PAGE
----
NEW YORK (Reuters) - A witness at the U.S. drug trafficking trial of accused Sinaloa Cartel leader Joaquin “El Chapo” Guzman on Tuesday testified that he paid a multimillion-dollar bribe to an underling of Mexican President-elect Andres Manuel Lopez Obrador in 2005.
The witness, Jesus Zambada, also said he paid millions of dollars in bribes to former Mexican government official Genaro Garcia Luna on behalf of his brother, drug lord Ismael “El Mayo” Zambada, who remains at large.
A spokesman for Lopez Obrador did not immediately respond to a call and text message seeking comment.
Garcia Luna, in a written statement, said the accusations were “defamation” and “perjury” and made without any proof.
Garcia Luna said he had received commendations from high-level U.S. officials for his labours in fighting organised crime in Mexico and that he had been “systematically defamed” due to the actions he took against criminal networks.
“There has never been a single proof or evidence of all those infamies,” he said.
Zambada gave his testimony about the bribes on the fifth day of trial under cross-examination by one of Guzman’s lawyers, William Purpura. Guzman’s lawyers have said they will try to prove that Guzman is being scapegoated and that Ismael Zambada was the real head of the Sinaloa Cartel.
Guzman, 61, is charged with 17 criminal counts and faces life in prison if he is convicted. He was extradited to the United States in January 2017, after twice escaping Mexican prisons.
Zambada, who was called to testify against Guzman under an agreement with U.S. prosecutors, previously told jurors that his brother and Guzman worked together for years to move multi-ton shipments of cocaine from Colombia through Mexico into the United States, while arranging for their rivals to be murdered.
During Purpura’s cross-examination, Zambada said he paid “a few million” dollars to a Mexico City government official while Lopez Obrador was head of government there. He said the bribe was paid because it was believed at the time that the official could become Mexico’s next secretary of public security.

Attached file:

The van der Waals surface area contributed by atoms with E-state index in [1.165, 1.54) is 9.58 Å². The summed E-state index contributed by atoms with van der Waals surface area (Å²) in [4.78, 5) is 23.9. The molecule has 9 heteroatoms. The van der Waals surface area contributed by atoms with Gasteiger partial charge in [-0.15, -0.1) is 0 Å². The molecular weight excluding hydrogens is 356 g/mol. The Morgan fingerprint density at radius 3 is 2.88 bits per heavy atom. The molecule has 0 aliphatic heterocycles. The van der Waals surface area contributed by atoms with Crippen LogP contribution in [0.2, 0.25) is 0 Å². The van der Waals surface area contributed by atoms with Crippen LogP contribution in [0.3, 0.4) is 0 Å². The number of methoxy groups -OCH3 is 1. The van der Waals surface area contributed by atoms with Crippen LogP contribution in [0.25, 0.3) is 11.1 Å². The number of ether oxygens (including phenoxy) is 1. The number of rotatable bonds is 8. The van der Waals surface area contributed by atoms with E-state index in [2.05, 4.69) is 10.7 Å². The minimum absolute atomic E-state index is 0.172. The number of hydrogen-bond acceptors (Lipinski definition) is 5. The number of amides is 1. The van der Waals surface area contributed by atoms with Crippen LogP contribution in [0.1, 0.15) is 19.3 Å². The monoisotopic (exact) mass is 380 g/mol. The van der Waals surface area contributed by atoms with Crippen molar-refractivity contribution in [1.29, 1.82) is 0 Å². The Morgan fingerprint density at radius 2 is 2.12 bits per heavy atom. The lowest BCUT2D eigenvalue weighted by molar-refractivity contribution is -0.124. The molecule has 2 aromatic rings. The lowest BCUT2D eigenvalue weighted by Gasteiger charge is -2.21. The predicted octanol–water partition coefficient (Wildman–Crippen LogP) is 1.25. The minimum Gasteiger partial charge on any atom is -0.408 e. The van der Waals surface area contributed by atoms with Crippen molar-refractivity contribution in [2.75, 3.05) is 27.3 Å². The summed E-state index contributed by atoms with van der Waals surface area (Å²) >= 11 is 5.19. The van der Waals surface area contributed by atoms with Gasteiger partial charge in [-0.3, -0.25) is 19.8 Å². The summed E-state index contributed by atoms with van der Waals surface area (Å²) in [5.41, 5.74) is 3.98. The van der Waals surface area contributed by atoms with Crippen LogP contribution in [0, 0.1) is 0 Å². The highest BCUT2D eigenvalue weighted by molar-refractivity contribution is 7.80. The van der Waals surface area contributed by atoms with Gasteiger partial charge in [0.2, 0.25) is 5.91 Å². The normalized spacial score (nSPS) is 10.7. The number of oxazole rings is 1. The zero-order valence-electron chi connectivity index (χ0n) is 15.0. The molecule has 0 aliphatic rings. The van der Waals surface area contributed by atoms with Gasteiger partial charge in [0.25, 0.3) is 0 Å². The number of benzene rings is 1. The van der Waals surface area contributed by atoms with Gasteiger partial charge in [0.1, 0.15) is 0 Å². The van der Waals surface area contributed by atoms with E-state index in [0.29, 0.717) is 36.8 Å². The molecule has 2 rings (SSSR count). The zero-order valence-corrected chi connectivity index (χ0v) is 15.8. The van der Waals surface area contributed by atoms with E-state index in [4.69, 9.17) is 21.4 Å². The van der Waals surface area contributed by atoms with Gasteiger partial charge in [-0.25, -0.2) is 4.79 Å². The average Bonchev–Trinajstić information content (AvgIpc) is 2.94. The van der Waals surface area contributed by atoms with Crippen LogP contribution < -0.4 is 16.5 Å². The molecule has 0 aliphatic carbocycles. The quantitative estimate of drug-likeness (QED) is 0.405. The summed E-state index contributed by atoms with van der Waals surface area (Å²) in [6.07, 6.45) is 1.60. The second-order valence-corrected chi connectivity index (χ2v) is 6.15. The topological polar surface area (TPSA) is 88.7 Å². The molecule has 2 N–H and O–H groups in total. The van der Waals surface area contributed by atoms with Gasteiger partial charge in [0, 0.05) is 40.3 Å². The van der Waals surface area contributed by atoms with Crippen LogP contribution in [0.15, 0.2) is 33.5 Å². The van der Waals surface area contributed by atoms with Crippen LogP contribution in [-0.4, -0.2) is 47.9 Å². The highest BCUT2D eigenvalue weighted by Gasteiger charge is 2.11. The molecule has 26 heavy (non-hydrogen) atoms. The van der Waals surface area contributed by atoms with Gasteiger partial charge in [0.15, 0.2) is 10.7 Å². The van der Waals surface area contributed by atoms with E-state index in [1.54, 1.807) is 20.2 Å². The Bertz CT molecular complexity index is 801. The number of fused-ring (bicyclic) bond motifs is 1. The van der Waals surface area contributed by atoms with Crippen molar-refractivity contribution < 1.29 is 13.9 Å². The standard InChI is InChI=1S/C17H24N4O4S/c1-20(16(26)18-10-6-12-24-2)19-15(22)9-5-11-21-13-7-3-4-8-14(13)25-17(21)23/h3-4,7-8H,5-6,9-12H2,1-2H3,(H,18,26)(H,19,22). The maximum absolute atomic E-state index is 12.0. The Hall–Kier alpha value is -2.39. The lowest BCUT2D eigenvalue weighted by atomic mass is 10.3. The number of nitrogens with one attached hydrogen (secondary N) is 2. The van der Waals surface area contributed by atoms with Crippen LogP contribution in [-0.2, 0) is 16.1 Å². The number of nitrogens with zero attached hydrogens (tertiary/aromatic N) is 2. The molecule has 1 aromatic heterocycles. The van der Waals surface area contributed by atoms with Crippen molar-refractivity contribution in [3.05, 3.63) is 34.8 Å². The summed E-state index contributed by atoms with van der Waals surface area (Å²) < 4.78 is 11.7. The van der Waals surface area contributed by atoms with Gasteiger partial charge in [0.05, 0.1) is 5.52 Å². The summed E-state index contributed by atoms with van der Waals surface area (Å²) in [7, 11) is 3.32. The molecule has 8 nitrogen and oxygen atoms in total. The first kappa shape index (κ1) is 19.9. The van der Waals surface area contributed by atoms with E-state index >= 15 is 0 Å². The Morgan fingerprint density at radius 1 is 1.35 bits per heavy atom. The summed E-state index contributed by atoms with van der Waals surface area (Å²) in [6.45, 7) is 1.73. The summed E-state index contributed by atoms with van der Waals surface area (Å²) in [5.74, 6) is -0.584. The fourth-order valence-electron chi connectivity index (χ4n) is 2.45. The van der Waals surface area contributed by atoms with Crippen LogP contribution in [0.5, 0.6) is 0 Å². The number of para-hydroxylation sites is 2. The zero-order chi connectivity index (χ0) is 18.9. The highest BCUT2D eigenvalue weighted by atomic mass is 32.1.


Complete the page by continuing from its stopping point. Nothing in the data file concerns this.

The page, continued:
The name of the official was not immediately clear from the court testimony. But Gabriel Regino, a former subsecretary of public security in Mexico City who is now a criminal law professor at the National Autonomous University of Mexico, wrote on Twitter that an accusation of bribery had emerged against him in the trial but was false.
Zambada also said under cross-examination that he handed a suitcase containing $3 million to Garcia Luna in 2005 or 2006, when Garcia Luna was director of Mexico’s Federal Investigation Agency.
Garcia Luna said the charge was “unbelievable” since he was not able to appoint officials to posts, as Zambada alleged, and such designations were made by a council.
Zamabda said he gave him another $3 million to $5 million in 2007, when he had become secretary of public security, to secure favourable treatment for the cartel.
Garcia Luna said he never had contact with Zambada and there was a public record of all his meetings in and out of the office when he was secretary of public security.
Reporting by Brendan Pierson in New York; Additional reporting by Michael Scott O'Boyle in Mexico City; Editing by Dan Grebler and Leslie Adler